Found a nice 5lb Rack of Pork, Bone In, at Costco and decided to cure and smoke it with Hickory. Found some Hi Mountain Buckboard Bacon Cure at Bass Pro Shop but didn’t know how long to cure it. I really learned a lot from this experience. Some good … Some bad …
Chose to cure it for 10 days like Hi Mountain recommends for a Pork Butt and I think that was my first mistake. I think I should have taken it to about 7 days max cause it turned out really salty near the edges. I will say that the 10 day cure did cure the entire Pork Rack but maybe 7 days would have done so also.
After curing in the fridge for 5 days I rotated the Rack of Port for another 5 days as instructed. Rinsed it under cold water and patted it dry. I think next time I will soak it in cold water for maybe 3 hours rotating the water every hour. Rubbed it with some Roasted Garlic EVOO and dusted it with some seasonings. Next time I will forgo the seasoning and just use the EVOO.
At our house it’s a tradition that we must have Scalloped Potatoes with Ham or anything that’s close to Ham. I use an easy recipe that I found years ago in a Betty Crocker recipe book. It calls to grease the pan, layer it with sliced potatoes, onions, sprinkle some flour, seasonings, and some pats of butter. Repeat the process 2 or 3 times and top it off with a layer of taters. Then pour some warm milk, to create the white cream sauce while it bakes, to about 2/3 full.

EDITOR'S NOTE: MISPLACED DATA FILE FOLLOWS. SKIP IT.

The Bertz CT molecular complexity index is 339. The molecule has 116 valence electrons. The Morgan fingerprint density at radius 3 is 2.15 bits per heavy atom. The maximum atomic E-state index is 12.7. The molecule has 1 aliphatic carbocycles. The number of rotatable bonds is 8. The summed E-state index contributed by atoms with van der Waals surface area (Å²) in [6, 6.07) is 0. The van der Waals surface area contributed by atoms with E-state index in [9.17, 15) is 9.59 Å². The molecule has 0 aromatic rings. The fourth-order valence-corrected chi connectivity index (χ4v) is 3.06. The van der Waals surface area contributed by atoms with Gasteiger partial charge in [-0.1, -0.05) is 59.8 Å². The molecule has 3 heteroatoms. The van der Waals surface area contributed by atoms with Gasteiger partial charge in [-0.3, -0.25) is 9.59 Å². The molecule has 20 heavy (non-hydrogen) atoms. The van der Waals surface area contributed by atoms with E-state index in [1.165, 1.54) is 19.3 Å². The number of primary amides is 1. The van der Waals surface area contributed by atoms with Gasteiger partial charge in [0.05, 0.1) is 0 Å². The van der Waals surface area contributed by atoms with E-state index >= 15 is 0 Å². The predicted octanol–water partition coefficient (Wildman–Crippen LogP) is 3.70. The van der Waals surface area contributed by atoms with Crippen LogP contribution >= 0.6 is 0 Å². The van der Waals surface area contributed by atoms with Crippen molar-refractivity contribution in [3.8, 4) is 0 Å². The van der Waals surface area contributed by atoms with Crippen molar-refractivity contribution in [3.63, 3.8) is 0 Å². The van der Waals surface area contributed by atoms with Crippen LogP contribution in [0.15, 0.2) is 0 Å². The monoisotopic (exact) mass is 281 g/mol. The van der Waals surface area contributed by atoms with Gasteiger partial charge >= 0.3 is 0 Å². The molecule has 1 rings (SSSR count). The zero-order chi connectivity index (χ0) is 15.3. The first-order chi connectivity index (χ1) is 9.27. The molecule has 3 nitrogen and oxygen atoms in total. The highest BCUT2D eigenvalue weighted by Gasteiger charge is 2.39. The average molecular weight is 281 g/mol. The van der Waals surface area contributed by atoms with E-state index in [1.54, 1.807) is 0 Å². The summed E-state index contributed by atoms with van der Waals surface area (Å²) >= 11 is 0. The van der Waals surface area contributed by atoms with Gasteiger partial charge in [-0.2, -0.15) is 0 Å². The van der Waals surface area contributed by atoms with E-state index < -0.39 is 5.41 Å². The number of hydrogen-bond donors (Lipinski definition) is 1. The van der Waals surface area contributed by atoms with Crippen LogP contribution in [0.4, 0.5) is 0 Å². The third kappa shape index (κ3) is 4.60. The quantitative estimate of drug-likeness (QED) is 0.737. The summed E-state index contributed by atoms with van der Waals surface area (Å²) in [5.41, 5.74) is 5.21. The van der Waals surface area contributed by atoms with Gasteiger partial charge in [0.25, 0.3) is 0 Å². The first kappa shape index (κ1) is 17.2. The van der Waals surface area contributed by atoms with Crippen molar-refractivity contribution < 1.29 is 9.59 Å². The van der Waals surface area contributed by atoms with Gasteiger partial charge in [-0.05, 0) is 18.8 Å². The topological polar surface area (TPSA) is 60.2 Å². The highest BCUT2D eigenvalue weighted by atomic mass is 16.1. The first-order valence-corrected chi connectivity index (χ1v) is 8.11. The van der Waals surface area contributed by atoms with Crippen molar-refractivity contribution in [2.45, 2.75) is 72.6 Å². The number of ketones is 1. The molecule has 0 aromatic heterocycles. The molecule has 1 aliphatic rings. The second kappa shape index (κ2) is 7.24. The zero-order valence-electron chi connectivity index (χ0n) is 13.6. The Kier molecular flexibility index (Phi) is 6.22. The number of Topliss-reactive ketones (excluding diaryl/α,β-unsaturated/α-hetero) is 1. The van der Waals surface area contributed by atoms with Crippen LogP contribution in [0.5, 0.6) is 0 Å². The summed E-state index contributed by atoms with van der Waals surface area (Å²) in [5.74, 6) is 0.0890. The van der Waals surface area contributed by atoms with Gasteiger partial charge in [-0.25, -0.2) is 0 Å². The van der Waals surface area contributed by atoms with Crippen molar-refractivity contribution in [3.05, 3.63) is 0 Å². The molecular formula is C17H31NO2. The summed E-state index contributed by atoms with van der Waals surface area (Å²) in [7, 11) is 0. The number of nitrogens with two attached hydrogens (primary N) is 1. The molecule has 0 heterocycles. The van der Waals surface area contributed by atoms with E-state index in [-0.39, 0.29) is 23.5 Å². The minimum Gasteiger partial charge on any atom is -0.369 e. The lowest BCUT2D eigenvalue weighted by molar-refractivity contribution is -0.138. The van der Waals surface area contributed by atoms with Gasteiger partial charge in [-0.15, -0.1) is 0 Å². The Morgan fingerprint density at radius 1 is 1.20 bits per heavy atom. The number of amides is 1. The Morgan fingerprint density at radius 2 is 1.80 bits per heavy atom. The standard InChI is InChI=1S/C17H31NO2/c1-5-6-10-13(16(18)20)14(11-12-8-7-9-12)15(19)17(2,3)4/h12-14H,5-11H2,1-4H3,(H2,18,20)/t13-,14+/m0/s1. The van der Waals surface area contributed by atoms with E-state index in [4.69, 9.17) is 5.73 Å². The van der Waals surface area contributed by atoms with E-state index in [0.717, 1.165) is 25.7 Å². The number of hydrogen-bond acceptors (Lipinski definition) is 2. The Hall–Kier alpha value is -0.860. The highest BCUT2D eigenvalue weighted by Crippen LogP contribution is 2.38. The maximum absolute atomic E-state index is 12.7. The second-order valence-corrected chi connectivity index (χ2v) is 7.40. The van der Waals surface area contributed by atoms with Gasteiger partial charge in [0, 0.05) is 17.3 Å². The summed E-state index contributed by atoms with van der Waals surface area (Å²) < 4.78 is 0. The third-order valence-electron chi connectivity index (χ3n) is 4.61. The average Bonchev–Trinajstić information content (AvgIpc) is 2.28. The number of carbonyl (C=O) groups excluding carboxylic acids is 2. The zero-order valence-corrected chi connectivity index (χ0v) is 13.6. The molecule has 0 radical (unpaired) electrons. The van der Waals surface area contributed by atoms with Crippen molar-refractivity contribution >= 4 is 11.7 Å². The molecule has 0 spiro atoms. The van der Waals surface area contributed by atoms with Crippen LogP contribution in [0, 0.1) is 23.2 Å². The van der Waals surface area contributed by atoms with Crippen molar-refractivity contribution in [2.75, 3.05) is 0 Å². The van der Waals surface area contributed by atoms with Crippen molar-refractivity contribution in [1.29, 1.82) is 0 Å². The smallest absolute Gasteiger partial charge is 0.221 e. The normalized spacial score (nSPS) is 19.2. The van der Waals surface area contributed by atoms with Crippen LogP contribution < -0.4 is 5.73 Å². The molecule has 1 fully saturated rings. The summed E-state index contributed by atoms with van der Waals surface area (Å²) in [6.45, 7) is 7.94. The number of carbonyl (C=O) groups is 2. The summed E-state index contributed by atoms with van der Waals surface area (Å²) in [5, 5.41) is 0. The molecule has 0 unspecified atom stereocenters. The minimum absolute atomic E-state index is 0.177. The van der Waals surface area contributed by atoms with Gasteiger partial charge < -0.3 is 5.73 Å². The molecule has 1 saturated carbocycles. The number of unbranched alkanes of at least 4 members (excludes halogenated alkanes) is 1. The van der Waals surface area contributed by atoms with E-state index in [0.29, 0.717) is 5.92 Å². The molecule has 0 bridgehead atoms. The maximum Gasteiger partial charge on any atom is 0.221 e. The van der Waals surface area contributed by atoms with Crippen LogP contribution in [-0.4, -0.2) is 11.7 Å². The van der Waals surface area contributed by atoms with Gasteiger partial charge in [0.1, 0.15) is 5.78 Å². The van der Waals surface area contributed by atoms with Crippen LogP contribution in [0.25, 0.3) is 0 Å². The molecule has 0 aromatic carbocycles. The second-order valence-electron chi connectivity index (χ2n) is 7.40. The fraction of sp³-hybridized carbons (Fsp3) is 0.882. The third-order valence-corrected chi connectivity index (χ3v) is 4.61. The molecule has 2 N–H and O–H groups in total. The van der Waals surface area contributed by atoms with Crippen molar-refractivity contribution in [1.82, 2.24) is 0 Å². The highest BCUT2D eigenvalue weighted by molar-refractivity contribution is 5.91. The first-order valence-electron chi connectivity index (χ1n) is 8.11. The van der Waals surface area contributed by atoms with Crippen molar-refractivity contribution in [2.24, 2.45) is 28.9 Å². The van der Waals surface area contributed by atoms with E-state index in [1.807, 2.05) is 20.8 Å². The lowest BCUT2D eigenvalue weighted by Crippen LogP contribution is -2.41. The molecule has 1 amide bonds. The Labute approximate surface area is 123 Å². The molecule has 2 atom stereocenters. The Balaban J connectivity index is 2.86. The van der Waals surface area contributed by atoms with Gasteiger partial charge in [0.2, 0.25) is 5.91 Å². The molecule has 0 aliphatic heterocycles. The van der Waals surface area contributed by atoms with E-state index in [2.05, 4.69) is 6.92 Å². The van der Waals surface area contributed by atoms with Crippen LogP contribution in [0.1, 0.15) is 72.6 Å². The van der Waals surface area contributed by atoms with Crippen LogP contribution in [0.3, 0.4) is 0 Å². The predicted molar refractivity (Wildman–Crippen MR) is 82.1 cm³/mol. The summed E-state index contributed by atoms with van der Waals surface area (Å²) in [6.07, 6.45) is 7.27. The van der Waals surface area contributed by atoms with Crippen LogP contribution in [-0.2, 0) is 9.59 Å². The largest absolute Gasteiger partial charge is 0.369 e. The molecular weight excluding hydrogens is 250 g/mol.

Preheated the MAK 2 Star Pellet Grill to 235ºF using Hickory wood BBQ pellets. Slapped the Rack of Pork on the bottom rack and used a half rack for the Scalloped Potato casserole. Another lesson learned was that that since it normally takes 1½ hours @350º to cook the casserole it will not properly cook in time at the 235º. After 3 hours, I removed the casserole and popped it in the oven @375º for an hour.
Pulled the Rack of Pork when the Internal Temperature reached 160º. Took about 5 hours.
Sliced the Rack of Pork and they smelled wonderful.
The money $shot … a slice of Pork, some taters, and a portion of corn … Variety is the spice of life